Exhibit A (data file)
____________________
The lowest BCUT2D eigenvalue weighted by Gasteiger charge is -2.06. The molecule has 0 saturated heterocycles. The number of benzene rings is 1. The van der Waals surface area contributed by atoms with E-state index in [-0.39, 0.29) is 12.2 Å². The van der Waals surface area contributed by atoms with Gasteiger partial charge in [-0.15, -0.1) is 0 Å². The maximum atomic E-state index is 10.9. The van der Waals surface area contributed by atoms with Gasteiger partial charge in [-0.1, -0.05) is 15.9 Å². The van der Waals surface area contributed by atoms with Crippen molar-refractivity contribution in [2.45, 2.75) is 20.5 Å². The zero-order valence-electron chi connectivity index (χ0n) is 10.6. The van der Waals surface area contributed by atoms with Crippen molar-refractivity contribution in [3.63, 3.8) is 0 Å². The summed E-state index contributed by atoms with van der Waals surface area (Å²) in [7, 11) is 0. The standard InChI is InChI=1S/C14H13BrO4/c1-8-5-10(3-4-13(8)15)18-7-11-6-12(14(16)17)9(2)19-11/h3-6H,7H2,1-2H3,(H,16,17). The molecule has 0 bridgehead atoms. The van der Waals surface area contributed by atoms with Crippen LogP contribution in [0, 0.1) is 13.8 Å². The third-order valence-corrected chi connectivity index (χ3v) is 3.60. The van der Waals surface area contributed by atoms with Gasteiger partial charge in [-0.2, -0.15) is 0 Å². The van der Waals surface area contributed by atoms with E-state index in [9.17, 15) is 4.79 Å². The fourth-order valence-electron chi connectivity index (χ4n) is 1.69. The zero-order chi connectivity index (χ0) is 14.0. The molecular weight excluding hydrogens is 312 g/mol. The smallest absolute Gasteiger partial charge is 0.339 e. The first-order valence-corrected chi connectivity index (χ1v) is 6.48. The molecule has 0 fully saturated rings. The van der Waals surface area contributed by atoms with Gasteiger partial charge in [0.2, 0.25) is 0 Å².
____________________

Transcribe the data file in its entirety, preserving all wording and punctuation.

The lowest BCUT2D eigenvalue weighted by Gasteiger charge is -2.06. The molecule has 0 saturated heterocycles. The number of benzene rings is 1. The van der Waals surface area contributed by atoms with E-state index in [-0.39, 0.29) is 12.2 Å². The van der Waals surface area contributed by atoms with Gasteiger partial charge in [-0.15, -0.1) is 0 Å². The maximum atomic E-state index is 10.9. The van der Waals surface area contributed by atoms with Gasteiger partial charge in [-0.1, -0.05) is 15.9 Å². The van der Waals surface area contributed by atoms with Crippen molar-refractivity contribution in [2.45, 2.75) is 20.5 Å². The zero-order valence-electron chi connectivity index (χ0n) is 10.6. The van der Waals surface area contributed by atoms with Crippen molar-refractivity contribution in [3.63, 3.8) is 0 Å². The summed E-state index contributed by atoms with van der Waals surface area (Å²) in [7, 11) is 0. The standard InChI is InChI=1S/C14H13BrO4/c1-8-5-10(3-4-13(8)15)18-7-11-6-12(14(16)17)9(2)19-11/h3-6H,7H2,1-2H3,(H,16,17). The molecule has 0 bridgehead atoms. The van der Waals surface area contributed by atoms with Crippen LogP contribution in [0, 0.1) is 13.8 Å². The third-order valence-corrected chi connectivity index (χ3v) is 3.60. The van der Waals surface area contributed by atoms with Gasteiger partial charge in [-0.2, -0.15) is 0 Å². The van der Waals surface area contributed by atoms with E-state index in [9.17, 15) is 4.79 Å². The fourth-order valence-electron chi connectivity index (χ4n) is 1.69. The zero-order chi connectivity index (χ0) is 14.0. The molecular weight excluding hydrogens is 312 g/mol. The smallest absolute Gasteiger partial charge is 0.339 e. The first-order valence-corrected chi connectivity index (χ1v) is 6.48. The molecule has 0 fully saturated rings. The van der Waals surface area contributed by atoms with Gasteiger partial charge in [0.2, 0.25) is 0 Å².